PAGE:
Perhaps we need to think outside the box. Perhaps we can create some sort of green currency based on progress towards a carbon-free future? Have you any ideas what the non-gold parts of the puzzle could be?
Hi stevie b,
you are right. we are going to defend the current system until we get either inflation or depression.
If I am proven wrong and we do get these people to sit down at the table, the question will be what role could gold play. As you can see, it is a bit of a problem that we have inflated so much relative to gold. Basically, for Gold to work, we would have to see either a massive monetary contraction or a massive increase in the price of gold or both.
I have been trying to think outside the box as to what else could replace gold. Can’t be real estate as that’s not tradeable. Can’t be oil as some have much more than others and you can increase the supply of it.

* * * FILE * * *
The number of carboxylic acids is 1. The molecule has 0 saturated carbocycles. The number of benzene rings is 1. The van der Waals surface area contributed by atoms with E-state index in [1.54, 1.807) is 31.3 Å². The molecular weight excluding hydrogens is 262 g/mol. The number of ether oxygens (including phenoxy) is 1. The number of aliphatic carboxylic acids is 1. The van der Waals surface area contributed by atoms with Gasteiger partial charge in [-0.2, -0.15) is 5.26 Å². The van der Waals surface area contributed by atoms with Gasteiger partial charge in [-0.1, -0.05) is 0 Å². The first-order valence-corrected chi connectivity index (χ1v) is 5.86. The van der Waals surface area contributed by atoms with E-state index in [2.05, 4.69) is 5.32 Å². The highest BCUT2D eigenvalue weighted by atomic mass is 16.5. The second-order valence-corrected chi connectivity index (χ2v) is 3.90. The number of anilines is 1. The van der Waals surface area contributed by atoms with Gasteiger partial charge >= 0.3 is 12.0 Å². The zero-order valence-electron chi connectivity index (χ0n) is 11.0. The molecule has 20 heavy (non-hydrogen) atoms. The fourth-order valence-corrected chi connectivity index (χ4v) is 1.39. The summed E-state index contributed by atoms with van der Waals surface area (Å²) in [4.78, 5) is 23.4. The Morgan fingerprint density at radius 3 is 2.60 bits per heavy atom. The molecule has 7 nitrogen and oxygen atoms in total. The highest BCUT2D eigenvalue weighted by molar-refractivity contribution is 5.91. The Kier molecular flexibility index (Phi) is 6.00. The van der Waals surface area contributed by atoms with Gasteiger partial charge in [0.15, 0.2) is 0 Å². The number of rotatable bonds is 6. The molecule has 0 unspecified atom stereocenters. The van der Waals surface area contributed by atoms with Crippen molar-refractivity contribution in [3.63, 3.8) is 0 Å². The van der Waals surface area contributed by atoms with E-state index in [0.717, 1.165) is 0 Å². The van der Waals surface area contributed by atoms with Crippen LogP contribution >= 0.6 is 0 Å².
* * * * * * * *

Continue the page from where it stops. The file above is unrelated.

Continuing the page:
Iron, Silver, Platinum, Palladium? I mean the only thing I am coming up with is commodities.
And if we did start a new world order, we might have to shift around the supply of this stuff because, as we saw from the gold reserve example, some have a lot more than others: South Africa and Australia, for example.
In the end, I always come back to gold, but I can’t fathom backing the dollar at the levels I just mentioned.
As to what other alternatives there are, I’m tapped out. Any thoughts on green currency?
I’m a relative newbie regarding monetary systems, but the ideal case seems to be that money supply should closely match productive capacity.
Is gold really a good proxy for productive capacity? Wasn’t money already backed by gold prior to the Great Depression? It would seem that one would need to overhaul fractional reserve lending as well. Usury reform? Charging interest to be considered sinful once again?